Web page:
This post is also about the most extravagant cheese in the world.
A farm in Serbia is making what it claims is the most expensive donkey cheese in the world.
Just a kilogram of the delicacy sells for $1328 – but takes 25 litres of donkey milk to create.
It is white, crumbly like feta and similar to manchego, only richer. You pay for what it’s worth and for its rarity.
The donkeys milked for the cheese live on a farm in the Zasavica Special Nature Reserve in Serbia, and its owner, Slobodan Simic, is the world’s only producer of such cheese.
Donkey cheese, you say? The most common of cheese use cow, goat and sheep. The rarer ones, yak. But perhaps the rarest is donkey milk, which is exceptionally difficult to produce.
A female donkey produces only about 1.5 to 2 litres of milk a day, and it takes about 25 litres of milk to make one kilogram of Pule. The milking is done by hand thrice a day with extreme care and attention.
Donkey milk is 60% more nutritious than cows’ milk and we hear it benefits folks with asthma and bronchitis.
While a lack of scientific studies make it difficult to assess its health properties, the milk is high in protein and has been recognised by the UN as a good alternative for those with allergies to cow’s milk.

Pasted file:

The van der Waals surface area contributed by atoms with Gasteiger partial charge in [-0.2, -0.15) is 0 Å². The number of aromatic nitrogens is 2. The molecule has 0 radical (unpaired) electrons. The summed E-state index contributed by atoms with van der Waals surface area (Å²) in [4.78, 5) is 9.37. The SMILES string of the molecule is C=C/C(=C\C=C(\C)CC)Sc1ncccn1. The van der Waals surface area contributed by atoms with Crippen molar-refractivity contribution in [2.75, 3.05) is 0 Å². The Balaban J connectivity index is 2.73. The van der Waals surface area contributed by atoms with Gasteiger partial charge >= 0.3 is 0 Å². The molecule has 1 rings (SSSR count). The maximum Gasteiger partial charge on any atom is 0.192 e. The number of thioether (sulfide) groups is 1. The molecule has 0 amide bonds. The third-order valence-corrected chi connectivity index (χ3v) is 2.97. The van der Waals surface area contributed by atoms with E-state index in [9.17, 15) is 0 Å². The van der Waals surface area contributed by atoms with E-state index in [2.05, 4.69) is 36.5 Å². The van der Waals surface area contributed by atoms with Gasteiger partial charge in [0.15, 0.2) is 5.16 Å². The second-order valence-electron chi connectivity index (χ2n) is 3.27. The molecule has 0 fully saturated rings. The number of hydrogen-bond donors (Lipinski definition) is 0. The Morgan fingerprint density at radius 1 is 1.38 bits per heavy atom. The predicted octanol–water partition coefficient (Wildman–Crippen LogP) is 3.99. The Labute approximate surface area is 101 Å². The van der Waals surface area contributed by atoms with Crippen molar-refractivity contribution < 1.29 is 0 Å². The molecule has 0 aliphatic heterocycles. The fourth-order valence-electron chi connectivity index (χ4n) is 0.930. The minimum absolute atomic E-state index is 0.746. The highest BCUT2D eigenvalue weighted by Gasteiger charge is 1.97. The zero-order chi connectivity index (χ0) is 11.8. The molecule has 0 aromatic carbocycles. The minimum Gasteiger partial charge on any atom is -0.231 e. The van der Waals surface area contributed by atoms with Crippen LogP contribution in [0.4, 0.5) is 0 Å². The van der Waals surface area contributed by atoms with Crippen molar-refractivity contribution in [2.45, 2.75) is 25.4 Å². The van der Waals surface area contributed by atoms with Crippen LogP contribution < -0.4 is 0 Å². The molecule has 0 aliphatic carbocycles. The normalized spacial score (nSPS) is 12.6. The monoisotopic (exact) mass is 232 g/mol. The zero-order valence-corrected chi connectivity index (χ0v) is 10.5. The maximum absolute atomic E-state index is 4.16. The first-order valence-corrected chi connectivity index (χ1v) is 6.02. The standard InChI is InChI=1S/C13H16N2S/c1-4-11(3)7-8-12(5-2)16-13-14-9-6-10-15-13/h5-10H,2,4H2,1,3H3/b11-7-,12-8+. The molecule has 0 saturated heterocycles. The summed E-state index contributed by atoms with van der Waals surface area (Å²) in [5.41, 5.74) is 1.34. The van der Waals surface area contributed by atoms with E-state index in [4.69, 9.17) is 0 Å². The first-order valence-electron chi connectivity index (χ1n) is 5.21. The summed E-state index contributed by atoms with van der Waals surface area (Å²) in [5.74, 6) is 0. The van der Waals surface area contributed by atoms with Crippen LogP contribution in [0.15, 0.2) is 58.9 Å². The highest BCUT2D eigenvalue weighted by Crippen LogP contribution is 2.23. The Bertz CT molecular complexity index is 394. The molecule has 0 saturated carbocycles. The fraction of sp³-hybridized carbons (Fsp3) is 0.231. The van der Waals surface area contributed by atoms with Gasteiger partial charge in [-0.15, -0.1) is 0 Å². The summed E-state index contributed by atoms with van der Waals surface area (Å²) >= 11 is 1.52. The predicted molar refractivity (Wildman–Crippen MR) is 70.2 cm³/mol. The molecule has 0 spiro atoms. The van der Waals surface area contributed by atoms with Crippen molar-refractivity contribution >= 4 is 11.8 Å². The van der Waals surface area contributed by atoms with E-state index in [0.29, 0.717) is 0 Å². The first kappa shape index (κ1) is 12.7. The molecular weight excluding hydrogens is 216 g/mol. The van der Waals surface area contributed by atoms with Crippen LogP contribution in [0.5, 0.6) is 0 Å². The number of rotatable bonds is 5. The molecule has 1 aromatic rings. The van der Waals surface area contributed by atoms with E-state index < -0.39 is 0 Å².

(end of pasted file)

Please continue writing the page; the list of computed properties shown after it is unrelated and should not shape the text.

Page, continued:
But “what no one in the world does, and could never make, is the donkey cheese,” Simic says of his flagship product.
Donkey milk has low levels of casein – a type of protein that acts as a binding agent in cheese-making.
The milk is then mixed with goat’s milk (it’s 60:40, donkey-goat milk ratio), and left to curd, then smoked. The result is crumbly white cheese that’s full on flavour.
Unfortunately, Pule isn’t sold in retail. You can buy it from the farm only.
The farm sells between six and 15 kilos of cheese a year, mainly to foreigners and tourists who visit, says Simic.
They also produce donkey milk soap and liquor.
For Simic, the business is also a way to protect the Balkan donkey, an animal that has become less prevalent as machines take their place in agriculture.
“We are maintaining the need for this animal and now there are more and more donkey farms, the demand for donkeys is higher… which is a very good thing for us and the region,” he says.
If you’re sold on the idea, a trip to Serbia just for cheese wouldn’t be a bad thing at all.